LF: To be designated by HUD as one of six CHOICE neighborhoods as a results of a national competition means that the years of consistent hard work and dedicated leadership by TWO, WCDC, WPIC, WECAN, MAGIC, POAH, Ald. Willie Cochran (20th) and the University of Chicago paid off. Woodlawn has now been awarded $30 million to stimulate additional affordable housing development in the community. We foresee a housing renaissance as the designated funds are used to leverage additional private and public investments in our community. We see, our plans for the Woodlawn Promise Community Schools program involving nine public schools being a direct beneficiary; as you know this effort was led by our late Bishop Arthur M. Brazier. We see refocused Columbia Pointe being a direct beneficiary as funds are used to stimulate affordable home ownership and rental homes along east 63rd Street. We believe we can leverage these funds to help attract private investment to acquire a minimum of one hundred Woodlawn area foreclosed homes per year. We hope to achieve four things: 1) create construction jobs for area residents, 2) return the homes to the market as affordable thus homes for low and moderate income families, 3) return the homes to the property tax rolls, and 4) seriously address the problem of blight and crime associated with vacant and vandalized properties.

WC: You are not only the President of the WCDC, but you are the pastor of the Metropolitan Apostolic Community Church and a long-standing civic leader. Talk about some of your community efforts in these roles.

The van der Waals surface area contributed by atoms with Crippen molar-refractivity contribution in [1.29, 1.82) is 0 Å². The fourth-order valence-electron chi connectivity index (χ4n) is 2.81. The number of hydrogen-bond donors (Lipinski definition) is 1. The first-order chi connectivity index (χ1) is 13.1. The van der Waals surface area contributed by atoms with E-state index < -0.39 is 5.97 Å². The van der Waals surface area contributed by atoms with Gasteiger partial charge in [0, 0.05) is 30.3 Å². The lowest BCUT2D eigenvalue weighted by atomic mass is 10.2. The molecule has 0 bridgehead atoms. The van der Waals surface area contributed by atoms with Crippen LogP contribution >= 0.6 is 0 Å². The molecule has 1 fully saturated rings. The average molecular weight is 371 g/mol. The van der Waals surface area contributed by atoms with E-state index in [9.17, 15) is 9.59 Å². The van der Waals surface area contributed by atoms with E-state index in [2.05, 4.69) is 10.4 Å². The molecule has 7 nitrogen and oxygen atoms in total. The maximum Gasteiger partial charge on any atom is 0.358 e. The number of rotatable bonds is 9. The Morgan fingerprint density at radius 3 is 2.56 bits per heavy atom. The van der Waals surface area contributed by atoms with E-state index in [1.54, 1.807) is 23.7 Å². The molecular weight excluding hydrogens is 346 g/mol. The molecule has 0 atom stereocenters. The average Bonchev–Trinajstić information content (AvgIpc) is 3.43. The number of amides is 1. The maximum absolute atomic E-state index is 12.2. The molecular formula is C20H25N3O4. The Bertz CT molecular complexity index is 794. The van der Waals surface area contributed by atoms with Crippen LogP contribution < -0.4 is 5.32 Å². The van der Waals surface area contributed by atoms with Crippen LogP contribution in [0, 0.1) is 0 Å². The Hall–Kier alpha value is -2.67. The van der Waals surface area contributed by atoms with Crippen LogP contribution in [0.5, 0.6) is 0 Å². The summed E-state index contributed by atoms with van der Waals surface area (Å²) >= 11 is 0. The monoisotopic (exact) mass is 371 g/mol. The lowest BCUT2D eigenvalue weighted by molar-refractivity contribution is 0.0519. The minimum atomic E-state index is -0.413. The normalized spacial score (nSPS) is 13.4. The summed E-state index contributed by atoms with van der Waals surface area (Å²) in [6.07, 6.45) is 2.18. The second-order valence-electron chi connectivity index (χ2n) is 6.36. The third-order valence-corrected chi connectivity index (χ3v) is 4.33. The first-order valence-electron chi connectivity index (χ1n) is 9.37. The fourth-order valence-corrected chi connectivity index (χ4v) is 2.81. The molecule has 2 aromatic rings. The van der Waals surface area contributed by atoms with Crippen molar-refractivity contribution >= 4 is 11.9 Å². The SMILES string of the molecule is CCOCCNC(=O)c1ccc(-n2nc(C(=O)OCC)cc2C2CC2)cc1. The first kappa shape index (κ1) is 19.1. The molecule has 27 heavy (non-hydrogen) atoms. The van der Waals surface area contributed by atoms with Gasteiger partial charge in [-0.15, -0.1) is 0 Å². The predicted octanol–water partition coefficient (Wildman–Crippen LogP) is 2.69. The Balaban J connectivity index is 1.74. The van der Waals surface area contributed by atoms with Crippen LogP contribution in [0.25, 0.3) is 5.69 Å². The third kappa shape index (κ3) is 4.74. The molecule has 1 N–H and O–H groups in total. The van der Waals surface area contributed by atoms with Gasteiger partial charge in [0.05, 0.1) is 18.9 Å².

LF: My heart is still very much rooted in my role as the Pastor of the Metropolitan Apostolic Community Church. In this role, I have been blessed to serve our congregation of 500 through teaching the principles of our faith during our weekly services. This year we laid the foundation to open our first church food pantry to help address the problem of hunger and malnutrition so prevalent among the poor and African American families. We have taken up the challenge set forth by Mayor Emanuel to address the “food desert” issue accordingly this spring you will see one half an acre of land under cultivation producing vegetables and fruit. Our church is teeming with activities for the youth of our community and we see a sharp reduction of violence in the 4 block area surrounding our church. This spring we will continue our annual college tours to Historic Black Colleges as we assist the next generation of leaders to gain access to a college education.

In my role as a civic leader, I helped to organize and sponsor the African American Legislative Re-Map coalition (AALR). It was the task of this to assist in the drawing of a new legislative map that must be legally undertaken after every 10-year census is taken. The last time I worked in this effort was in 2000 and in that instance we were able to assist in the drafting of the map that made it possible for then-state Sen. Emil Jones to become the President of the Illinois Senate. Once in that position, President Jones was able help to launch the successful effort to elect state Sen. Barack Obama to the United States Senate. The rest is history; Obama is now the President of the United States. Who knows what good things might come from the 2011 legislative map? But one thing is for sure, our map successfully met the Republican challenge and is now the official map for the State and the United States Congress.

Rev. Dr. Leon Finney is also the host of the radio program “Another Perspective” on WVON-AM/1690 ( on Saturdays from 4pm – 5pm. You can also watch a video broadcast of the show every week on or on his Facebook page – Dr. Leon Finney.

Wanda Carter has been a business and media consultant over the pass 16 years. Currently, she is the publisher of the online publication – Chicago Communicator Newspaper – She is also the Executive Producer for Omnibus Roundtable and Woman2Woman television programs airing on CAN TV and Evanston Community Media Center stations respectively.